The first term of Eq. (1) describes the diffusion of monomer with its diffusion coefficient D. The second term describes the temporal evolution of the polymer with its polymerization rate KR in both equations, I is intensity of light, (1 − Δn/Δnf) expresses the saturation and acts as the bleaching term, Δn = n − nm with n the index of refraction of the mixture and nm that of the monomer, Δnf = np − nm with np the index of refraction of the polymer. Rigorously, the diffusion of monomer changes as polymerization proceeds and the smaller polymer chains can diffuse away from the site of their formation [12, 13]. However, in our experiment, the material undergoes a first uniform photopolymerization stage before the propagation of the LISW channel to reduce the final refractive index modulation and insure stable propagation of the induced waveguide . Accordingly, we consider that the volume fraction of monomer is much lower than that of the polymer. For the same reasons, we assume that the diffusion coefficient of the monomer is constant and negligible for the polymer, as its size and its molecular weight are much larger than that of the monomer. To take into account the variation of the monomer and polymer concentrations, the refractive index of the mixture is calculated from the refractive index of the individual components considering the molecular linear polarizabilities via Lorentz-Lorenz relation :
The simulation of the propagation of the LISW guide is achieved through a temporal loop. We start from the initial uniformly distributed volume fraction of monomer Mi and polymer Pi. The light distribution is computed via a beam propagation method (BPM)  solving the Helmholtz equation in the paraxial approximation:Eqs. (1)–(2). The refractive index n variation is calculated from these new concentrations and used to calculate the light distribution in the next time step. The loop is repeated until the end of the simulation. Because of computing capacity and speed limitations, the simulation is performed in a 2D space. We have validated the simulation in 3D through some simulation in a much smaller volume and did observe the same behavior as in 2D.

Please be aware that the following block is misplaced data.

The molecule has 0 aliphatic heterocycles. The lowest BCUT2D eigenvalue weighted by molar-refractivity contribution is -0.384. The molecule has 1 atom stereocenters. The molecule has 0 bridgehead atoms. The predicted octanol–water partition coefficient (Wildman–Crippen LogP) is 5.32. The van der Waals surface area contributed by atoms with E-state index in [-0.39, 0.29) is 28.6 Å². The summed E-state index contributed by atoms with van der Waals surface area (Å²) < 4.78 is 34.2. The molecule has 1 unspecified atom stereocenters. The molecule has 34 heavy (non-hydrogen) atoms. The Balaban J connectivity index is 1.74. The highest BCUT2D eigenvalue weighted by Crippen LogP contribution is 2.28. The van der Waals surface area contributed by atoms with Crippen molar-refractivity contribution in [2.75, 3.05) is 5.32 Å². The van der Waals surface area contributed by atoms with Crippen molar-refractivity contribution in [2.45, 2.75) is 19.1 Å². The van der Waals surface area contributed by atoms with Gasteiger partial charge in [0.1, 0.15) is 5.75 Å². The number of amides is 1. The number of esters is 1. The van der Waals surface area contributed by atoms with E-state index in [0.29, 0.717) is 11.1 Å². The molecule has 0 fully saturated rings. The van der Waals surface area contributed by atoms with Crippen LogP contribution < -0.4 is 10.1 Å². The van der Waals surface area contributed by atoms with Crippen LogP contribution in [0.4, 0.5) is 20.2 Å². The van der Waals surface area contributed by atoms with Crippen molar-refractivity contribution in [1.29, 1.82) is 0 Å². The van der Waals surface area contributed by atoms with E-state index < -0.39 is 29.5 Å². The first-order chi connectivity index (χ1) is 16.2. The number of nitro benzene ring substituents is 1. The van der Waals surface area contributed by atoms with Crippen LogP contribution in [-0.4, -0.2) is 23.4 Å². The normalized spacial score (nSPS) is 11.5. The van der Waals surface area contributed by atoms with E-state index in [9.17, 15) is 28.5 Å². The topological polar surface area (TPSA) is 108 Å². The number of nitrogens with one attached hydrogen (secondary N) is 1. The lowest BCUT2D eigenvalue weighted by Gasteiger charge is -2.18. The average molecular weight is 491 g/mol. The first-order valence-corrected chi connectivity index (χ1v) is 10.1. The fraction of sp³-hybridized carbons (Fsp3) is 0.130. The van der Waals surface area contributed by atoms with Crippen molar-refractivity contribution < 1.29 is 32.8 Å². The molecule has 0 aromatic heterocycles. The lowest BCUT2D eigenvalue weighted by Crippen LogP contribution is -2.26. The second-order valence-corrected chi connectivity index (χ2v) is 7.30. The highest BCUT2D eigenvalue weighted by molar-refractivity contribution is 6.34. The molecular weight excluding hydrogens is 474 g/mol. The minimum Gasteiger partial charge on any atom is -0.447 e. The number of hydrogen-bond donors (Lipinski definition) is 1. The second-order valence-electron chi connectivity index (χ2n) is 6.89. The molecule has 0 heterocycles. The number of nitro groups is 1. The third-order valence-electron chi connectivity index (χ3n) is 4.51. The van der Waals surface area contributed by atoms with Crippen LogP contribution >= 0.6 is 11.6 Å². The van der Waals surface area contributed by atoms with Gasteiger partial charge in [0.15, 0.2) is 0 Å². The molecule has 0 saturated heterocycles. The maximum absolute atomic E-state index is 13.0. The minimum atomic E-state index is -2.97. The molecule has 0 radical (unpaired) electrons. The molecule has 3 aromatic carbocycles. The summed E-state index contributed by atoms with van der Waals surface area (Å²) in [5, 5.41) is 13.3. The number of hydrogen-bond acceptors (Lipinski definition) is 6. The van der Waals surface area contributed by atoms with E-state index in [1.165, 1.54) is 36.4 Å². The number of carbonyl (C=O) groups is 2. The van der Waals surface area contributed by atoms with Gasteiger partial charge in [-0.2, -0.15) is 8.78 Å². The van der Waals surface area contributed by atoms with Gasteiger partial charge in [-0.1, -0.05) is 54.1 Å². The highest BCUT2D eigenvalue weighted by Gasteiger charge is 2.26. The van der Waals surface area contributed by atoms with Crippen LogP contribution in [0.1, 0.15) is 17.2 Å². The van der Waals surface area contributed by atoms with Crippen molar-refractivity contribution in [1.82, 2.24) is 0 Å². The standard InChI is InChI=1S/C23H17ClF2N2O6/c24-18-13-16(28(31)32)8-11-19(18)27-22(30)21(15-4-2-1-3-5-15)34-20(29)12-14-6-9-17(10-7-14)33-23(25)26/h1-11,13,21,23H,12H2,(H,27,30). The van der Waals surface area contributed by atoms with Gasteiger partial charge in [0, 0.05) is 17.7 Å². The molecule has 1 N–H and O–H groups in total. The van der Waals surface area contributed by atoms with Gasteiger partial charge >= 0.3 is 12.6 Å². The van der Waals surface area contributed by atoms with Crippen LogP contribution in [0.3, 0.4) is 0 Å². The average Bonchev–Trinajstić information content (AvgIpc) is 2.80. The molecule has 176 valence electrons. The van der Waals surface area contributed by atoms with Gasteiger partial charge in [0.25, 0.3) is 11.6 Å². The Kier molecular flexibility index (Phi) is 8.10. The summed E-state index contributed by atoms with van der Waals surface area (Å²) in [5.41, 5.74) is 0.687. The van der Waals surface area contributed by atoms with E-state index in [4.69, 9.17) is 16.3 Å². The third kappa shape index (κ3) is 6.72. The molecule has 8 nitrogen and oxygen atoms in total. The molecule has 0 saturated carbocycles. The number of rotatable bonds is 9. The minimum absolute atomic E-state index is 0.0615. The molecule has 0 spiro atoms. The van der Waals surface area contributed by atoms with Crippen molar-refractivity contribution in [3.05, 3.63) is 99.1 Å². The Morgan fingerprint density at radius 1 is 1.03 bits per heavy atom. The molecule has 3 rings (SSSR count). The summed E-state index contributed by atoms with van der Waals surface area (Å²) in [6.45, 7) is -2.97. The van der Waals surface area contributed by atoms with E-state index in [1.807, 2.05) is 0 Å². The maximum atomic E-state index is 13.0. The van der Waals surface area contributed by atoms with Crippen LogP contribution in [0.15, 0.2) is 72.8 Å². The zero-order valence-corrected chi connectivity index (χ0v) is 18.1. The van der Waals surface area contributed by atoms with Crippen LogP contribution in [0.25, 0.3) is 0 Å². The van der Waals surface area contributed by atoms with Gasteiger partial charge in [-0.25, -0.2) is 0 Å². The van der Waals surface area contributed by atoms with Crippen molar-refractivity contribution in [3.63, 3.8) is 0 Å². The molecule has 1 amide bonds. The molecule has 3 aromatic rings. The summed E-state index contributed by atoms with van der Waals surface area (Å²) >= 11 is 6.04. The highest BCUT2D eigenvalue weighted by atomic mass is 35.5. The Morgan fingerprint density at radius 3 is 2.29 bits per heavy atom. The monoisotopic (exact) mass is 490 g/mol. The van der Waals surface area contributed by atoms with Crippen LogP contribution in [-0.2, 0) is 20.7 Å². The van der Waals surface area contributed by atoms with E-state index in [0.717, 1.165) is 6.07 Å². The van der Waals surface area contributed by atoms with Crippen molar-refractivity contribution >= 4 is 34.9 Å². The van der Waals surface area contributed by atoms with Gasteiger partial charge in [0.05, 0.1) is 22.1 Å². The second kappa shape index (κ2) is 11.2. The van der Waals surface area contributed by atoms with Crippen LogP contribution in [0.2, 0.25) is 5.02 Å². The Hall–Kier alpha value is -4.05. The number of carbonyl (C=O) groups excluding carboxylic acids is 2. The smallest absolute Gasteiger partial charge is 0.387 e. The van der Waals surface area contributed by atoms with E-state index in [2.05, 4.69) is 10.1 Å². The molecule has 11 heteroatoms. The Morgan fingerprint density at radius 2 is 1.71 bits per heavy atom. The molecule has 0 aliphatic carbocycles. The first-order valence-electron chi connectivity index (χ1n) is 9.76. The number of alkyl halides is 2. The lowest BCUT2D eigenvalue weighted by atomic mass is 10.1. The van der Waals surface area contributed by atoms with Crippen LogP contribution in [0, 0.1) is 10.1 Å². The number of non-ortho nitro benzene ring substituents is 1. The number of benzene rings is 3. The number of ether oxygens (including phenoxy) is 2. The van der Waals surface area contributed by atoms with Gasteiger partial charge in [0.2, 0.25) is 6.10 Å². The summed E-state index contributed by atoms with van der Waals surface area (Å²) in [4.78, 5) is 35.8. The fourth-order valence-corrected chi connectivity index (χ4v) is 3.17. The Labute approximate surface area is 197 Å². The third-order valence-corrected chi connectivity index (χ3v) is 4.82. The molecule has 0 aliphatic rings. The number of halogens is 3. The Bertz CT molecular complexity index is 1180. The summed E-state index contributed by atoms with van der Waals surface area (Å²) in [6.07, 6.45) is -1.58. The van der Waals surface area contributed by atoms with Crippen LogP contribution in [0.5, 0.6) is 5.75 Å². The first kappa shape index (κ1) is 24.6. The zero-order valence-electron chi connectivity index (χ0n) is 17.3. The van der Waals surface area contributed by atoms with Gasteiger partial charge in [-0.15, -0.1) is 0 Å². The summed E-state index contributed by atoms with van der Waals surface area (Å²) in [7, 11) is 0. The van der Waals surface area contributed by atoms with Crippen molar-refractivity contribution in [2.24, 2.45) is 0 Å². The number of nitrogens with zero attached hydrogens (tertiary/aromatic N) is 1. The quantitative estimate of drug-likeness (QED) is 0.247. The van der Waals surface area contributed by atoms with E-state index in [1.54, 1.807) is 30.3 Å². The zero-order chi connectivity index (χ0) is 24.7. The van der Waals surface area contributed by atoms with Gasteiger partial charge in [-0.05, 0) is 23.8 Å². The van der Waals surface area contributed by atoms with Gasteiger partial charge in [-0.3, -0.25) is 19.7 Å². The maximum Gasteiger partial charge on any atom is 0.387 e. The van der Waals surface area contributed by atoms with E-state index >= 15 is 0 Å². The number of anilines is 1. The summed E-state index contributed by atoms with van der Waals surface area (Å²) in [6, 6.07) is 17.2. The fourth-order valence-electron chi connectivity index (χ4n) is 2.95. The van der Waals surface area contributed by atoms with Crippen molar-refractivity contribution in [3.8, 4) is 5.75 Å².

3. Results and discussion
For the experimental part, we perform our study using a radical photopolymerizable formulation composed by tri-functional acrylate monomer, the pentaerythritoltriacrylate ‘PETA’ monomer (∼90% wt.), a xanthenic dye sensitizer Eosin Y (∼0.5% wt.) and a co-initiator methyldiethanolamine ‘MDEA’ (∼9.5% wt.). The mixture is conditioned between two glass plates separated by a 125 μm gap and a single mode optical fiber dipped in the solution. Then, the material undergoes a first uniform photopolymerization induced by exposure for 10 minutes under a white lamp (halogen 20W). The fiber is coupled to an cw argon laser delivering the actinic light at 514 nm to launch the LISW channel inscription. Typical power at the fiber output for the inscription in the prepolymerized material is around 1 μW.
Figure 1(a) shows the propagation of the self-written guide in the cell observed by optical microscopy. The observation is made very easy as the fluorescence of the unconsumed the Eosin Y decouples from the guide. The refractive index of the MDEA, which is not consumed during the reaction, is equal na = 1.46. For the PETA monomer the index is nm = 1.48 and after total conversion to polymer it is equal to np = 1.52. The polymerization rate KR = 0.6 cm2/μW and of the diffusion constant D = 6 · 10−15 m2/s have been measured experimentally . The detailed description of the experimental process is outside of the scope of this paper and will appear elsewhere.
3.1. Simulation of the propagation of a single LISW waveguide